Thursday, March 04, 2004

Does all pop culture have the same rhythm? Leslie Thornton queries Jonny Quest in Another Worldy (1999). But let’s ask Mary Ann Doane (whose book The Emergence of Cinematic Time is essential): “Another Worldy is a revision of an older film by Thornton, Old Worldy (1998), which juxtaposes old Hollywood footage of dance sequences (from the 1930s or 1940s), ethnographic footage of ritualized dances from ‘primitive’ cultures, and an ironic rendition of 1990s techno-ambient disco rock on the soundtrack. The new film produces fascinating collisions and correspondences between the different materials, pressuring dangerously fixed assumptions about racism, sexism, and the ethnographic gaze. The film encourages tension but refuses easy satire and the assumption of a superior position.” From old world to another (newer) world, then. But the film begins in an older cinematic world, where 1940s Lucky Girl dancers kick a leg out to their Russian, Indian, and North African counterparts. As the film moves from familiar western haunts to unfamiliar orientalized orbits, it struck me that this truly is another world, because it can’t possibly be this one. And – but how could this be? – they’re all dancing to the same rhythm. And it even matches the (horrid) gothic-techno soundtrack. Thornton: “I was thinking about how popular entertainment is derived from forgotten pasts, from ritual, religion and war, from various symbolic, practical and worldly forms of movement. With reworking, Old Worldy evolved into something more nuanced and critically oriented than I originally imagined it being. There was a point when I had to give it another name--it was becoming another work altogether. I spent more than a year looking at ethnographic dance material, some ‘scientifically’ serious, some ‘educational,’ some what I call ‘Around the World in Eighty Days’-type travelogs and some newsreels. Another Worldy operates as an implicit, cross-cultural critique of dance forms and their origins. I wanted to hold on to the entertainment value and uncanny qualities of Old Worldy while bringing forth a more implicit critique.”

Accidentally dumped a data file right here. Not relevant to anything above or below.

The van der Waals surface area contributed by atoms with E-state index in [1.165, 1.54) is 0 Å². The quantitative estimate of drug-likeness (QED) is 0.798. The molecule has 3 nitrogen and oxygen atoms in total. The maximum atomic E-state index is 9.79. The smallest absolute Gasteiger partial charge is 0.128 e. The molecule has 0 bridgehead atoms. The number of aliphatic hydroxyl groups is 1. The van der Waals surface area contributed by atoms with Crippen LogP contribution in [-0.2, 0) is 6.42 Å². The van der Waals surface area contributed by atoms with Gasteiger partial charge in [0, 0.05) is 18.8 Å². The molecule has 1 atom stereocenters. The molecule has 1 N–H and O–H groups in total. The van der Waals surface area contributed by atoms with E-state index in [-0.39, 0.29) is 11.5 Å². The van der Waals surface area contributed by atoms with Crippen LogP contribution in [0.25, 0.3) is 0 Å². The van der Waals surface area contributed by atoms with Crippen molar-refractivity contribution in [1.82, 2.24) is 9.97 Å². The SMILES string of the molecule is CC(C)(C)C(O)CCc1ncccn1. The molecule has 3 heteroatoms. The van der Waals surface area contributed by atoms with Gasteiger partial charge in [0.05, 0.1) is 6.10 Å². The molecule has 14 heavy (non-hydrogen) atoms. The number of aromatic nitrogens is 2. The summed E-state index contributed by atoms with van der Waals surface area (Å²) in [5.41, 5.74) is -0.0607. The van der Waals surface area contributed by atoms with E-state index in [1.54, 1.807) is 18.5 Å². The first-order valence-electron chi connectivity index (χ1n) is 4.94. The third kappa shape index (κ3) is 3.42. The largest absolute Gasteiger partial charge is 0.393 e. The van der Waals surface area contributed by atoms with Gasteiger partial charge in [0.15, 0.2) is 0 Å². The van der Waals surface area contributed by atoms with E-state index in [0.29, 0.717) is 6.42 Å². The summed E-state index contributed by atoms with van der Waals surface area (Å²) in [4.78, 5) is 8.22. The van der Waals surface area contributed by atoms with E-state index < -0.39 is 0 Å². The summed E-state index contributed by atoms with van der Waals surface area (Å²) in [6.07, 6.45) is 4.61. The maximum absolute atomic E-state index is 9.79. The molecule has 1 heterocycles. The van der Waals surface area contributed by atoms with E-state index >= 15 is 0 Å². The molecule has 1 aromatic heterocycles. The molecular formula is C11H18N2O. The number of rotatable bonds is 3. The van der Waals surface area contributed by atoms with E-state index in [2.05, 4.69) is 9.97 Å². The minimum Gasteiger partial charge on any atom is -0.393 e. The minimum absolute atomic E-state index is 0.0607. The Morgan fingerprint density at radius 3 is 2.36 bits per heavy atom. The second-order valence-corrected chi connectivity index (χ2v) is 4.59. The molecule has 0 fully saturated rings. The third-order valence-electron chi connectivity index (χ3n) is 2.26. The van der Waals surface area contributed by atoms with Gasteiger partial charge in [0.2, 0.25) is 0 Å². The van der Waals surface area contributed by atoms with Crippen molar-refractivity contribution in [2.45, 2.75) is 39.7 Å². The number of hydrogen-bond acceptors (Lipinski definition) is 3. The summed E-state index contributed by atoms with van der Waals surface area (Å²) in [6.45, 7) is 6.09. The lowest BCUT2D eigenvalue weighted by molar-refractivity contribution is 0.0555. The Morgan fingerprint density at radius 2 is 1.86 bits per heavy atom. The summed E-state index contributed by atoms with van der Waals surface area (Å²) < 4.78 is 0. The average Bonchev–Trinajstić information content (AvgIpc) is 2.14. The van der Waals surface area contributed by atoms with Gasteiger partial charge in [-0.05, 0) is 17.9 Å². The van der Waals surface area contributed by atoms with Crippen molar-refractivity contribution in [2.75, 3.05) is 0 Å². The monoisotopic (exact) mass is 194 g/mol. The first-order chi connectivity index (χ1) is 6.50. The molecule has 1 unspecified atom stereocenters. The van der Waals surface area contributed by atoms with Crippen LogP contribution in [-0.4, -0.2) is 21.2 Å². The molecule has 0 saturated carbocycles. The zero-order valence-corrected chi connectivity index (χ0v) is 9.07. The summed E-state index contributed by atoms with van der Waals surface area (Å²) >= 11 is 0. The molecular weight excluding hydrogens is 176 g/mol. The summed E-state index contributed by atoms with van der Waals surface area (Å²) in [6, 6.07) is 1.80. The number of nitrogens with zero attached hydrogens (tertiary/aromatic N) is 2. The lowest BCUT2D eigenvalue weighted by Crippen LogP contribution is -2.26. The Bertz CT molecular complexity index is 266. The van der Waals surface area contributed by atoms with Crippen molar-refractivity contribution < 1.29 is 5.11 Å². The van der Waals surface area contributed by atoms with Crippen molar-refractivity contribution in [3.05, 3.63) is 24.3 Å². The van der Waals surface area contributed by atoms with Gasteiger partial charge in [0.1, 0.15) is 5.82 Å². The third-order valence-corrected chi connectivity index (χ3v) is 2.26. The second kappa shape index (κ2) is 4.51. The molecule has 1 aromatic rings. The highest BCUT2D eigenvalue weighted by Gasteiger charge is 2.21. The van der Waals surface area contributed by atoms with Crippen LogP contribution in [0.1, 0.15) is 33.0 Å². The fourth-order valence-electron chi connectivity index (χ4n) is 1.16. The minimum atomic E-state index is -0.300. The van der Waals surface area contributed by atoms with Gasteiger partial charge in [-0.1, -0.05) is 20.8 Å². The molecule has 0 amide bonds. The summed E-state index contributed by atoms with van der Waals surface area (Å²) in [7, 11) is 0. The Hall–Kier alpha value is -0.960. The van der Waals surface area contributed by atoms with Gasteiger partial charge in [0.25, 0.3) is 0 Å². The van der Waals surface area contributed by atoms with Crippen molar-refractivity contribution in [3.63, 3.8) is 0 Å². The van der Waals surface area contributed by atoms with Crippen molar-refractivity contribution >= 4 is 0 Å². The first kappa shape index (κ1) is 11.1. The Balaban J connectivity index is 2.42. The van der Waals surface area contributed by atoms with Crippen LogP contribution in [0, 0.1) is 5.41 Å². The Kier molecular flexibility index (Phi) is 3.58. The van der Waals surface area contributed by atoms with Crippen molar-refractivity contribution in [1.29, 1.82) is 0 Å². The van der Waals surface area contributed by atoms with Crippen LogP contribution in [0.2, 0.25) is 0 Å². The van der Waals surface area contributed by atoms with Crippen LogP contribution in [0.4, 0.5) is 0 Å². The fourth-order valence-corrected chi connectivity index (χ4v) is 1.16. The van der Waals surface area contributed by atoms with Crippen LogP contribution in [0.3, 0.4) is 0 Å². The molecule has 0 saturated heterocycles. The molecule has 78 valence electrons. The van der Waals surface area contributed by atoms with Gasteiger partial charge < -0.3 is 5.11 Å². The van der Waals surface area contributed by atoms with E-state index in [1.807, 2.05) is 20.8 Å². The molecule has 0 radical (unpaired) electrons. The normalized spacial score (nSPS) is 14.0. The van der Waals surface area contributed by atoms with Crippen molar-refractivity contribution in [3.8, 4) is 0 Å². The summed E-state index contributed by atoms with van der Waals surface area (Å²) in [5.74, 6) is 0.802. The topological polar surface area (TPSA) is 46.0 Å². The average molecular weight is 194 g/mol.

Elsewhere, in her masterpiece Peggy and Fred in Hell (1985-2004), a boy and a girl, Fred & Wilma of the post-apocalyptic set, thrash about a Paul McCarthyesque type workroom while reciting King of Pop lyrics and eating Cap’n Crunch. No, in 1985 she couldn’t possibly have known how creepy a little girl singing Billy Jean was to be. But from all accounts, the film seemed so futuristic in the 80s, while today, after 9-11, after Total Information Awareness, it seems simply of its time, an ethnography of the present. Who said that the future of the future is the past? With this film, Thornton burns the edge of narrative; as she puts it: “Narrative reflects specific cultural presumptions. Recognizing that, one can't help but think: then there must be other possibilities for narrative – reflecting other times and places and agendas, past, present, and future.” Peggy and Fred in Hell is the most tedious yet utterly fascinating film I have ever seen. To which Thornton answers: “I'm interested in boredom. My interest comes out of the experience of the most hardcore structuralist films from the '60s and '70s. I think these films often produced profound boredom, which forced you somewhere else . . .. you have a profound response, if you commit to stay. You feel you've had a life-changing experience. A voluntary experience of boredom. The mind becomes very active. All kinds of images and scenarios begin to play.”

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